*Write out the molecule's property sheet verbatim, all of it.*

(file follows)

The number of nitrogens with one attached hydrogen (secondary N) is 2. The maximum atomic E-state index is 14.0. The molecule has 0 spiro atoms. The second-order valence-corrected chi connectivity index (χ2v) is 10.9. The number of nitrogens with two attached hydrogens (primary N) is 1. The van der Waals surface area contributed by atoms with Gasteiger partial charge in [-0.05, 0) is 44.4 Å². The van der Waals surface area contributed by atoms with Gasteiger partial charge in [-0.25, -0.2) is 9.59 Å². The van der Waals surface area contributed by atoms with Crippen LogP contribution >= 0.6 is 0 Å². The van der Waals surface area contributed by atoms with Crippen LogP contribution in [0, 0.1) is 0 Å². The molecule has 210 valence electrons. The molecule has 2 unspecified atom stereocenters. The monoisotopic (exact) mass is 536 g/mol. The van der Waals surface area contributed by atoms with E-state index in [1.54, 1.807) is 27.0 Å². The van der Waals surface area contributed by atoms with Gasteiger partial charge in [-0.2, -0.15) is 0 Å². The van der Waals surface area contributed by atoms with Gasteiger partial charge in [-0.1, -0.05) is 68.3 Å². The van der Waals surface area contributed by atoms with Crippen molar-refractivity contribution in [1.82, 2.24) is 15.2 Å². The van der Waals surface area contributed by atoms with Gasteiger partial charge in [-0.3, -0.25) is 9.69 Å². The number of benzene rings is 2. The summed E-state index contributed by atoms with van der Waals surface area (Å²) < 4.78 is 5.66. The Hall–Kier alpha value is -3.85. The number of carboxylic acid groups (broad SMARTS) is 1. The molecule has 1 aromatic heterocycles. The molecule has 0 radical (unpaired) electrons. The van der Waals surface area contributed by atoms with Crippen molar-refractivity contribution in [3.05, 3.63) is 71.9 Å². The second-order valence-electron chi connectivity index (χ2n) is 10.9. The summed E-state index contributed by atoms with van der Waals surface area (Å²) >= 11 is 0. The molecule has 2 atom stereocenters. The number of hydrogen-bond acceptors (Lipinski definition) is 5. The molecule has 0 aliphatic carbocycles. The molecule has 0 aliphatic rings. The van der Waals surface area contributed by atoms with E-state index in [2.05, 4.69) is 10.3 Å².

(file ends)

The number of nitrogens with one attached hydrogen (secondary N) is 2. The maximum atomic E-state index is 14.0. The molecule has 0 spiro atoms. The second-order valence-corrected chi connectivity index (χ2v) is 10.9. The number of nitrogens with two attached hydrogens (primary N) is 1. The van der Waals surface area contributed by atoms with Gasteiger partial charge in [-0.05, 0) is 44.4 Å². The van der Waals surface area contributed by atoms with Gasteiger partial charge in [-0.25, -0.2) is 9.59 Å². The van der Waals surface area contributed by atoms with Crippen LogP contribution >= 0.6 is 0 Å². The van der Waals surface area contributed by atoms with Crippen LogP contribution in [0, 0.1) is 0 Å². The molecule has 210 valence electrons. The molecule has 2 unspecified atom stereocenters. The monoisotopic (exact) mass is 536 g/mol. The van der Waals surface area contributed by atoms with E-state index in [1.54, 1.807) is 27.0 Å². The van der Waals surface area contributed by atoms with Gasteiger partial charge in [-0.2, -0.15) is 0 Å². The van der Waals surface area contributed by atoms with Gasteiger partial charge in [-0.1, -0.05) is 68.3 Å². The van der Waals surface area contributed by atoms with Crippen molar-refractivity contribution in [1.82, 2.24) is 15.2 Å². The van der Waals surface area contributed by atoms with Gasteiger partial charge in [-0.3, -0.25) is 9.69 Å². The number of benzene rings is 2. The summed E-state index contributed by atoms with van der Waals surface area (Å²) < 4.78 is 5.66. The Hall–Kier alpha value is -3.85. The number of carboxylic acid groups (broad SMARTS) is 1. The molecule has 1 aromatic heterocycles. The molecule has 0 radical (unpaired) electrons. The van der Waals surface area contributed by atoms with Crippen molar-refractivity contribution in [3.05, 3.63) is 71.9 Å². The second-order valence-electron chi connectivity index (χ2n) is 10.9. The summed E-state index contributed by atoms with van der Waals surface area (Å²) >= 11 is 0. The molecule has 2 atom stereocenters. The number of hydrogen-bond acceptors (Lipinski definition) is 5. The molecule has 0 aliphatic carbocycles. The molecule has 0 aliphatic rings. The van der Waals surface area contributed by atoms with E-state index in [2.05, 4.69) is 10.3 Å².